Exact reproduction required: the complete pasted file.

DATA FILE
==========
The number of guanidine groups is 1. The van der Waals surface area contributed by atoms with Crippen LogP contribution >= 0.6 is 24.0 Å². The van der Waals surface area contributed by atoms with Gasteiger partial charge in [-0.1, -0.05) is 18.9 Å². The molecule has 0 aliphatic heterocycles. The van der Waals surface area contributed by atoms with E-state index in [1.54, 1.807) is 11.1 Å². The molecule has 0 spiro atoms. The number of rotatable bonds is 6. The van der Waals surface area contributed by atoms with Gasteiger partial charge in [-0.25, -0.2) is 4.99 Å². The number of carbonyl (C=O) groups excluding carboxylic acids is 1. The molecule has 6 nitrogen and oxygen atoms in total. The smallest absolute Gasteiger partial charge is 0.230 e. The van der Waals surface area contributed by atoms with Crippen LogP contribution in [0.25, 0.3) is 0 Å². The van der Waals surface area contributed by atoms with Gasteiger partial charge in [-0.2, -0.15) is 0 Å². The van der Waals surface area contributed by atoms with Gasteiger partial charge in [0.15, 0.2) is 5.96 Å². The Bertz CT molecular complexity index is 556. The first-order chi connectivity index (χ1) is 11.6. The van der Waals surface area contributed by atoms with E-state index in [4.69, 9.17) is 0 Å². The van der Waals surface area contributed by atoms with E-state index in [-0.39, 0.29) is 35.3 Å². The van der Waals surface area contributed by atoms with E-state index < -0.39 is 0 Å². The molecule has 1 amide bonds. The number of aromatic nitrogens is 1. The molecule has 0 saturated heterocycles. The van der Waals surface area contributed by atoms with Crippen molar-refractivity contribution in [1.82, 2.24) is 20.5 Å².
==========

The number of guanidine groups is 1. The van der Waals surface area contributed by atoms with Crippen LogP contribution >= 0.6 is 24.0 Å². The van der Waals surface area contributed by atoms with Gasteiger partial charge in [-0.1, -0.05) is 18.9 Å². The molecule has 0 aliphatic heterocycles. The van der Waals surface area contributed by atoms with E-state index in [1.54, 1.807) is 11.1 Å². The molecule has 0 spiro atoms. The number of rotatable bonds is 6. The van der Waals surface area contributed by atoms with Gasteiger partial charge in [-0.25, -0.2) is 4.99 Å². The number of carbonyl (C=O) groups excluding carboxylic acids is 1. The molecule has 6 nitrogen and oxygen atoms in total. The smallest absolute Gasteiger partial charge is 0.230 e. The van der Waals surface area contributed by atoms with Crippen LogP contribution in [0.25, 0.3) is 0 Å². The van der Waals surface area contributed by atoms with Gasteiger partial charge in [-0.2, -0.15) is 0 Å². The van der Waals surface area contributed by atoms with Gasteiger partial charge in [0.15, 0.2) is 5.96 Å². The Bertz CT molecular complexity index is 556. The first-order chi connectivity index (χ1) is 11.6. The van der Waals surface area contributed by atoms with E-state index in [4.69, 9.17) is 0 Å². The van der Waals surface area contributed by atoms with E-state index in [-0.39, 0.29) is 35.3 Å². The van der Waals surface area contributed by atoms with E-state index < -0.39 is 0 Å². The molecule has 1 amide bonds. The number of aromatic nitrogens is 1. The molecule has 0 saturated heterocycles. The van der Waals surface area contributed by atoms with Crippen molar-refractivity contribution in [1.82, 2.24) is 20.5 Å².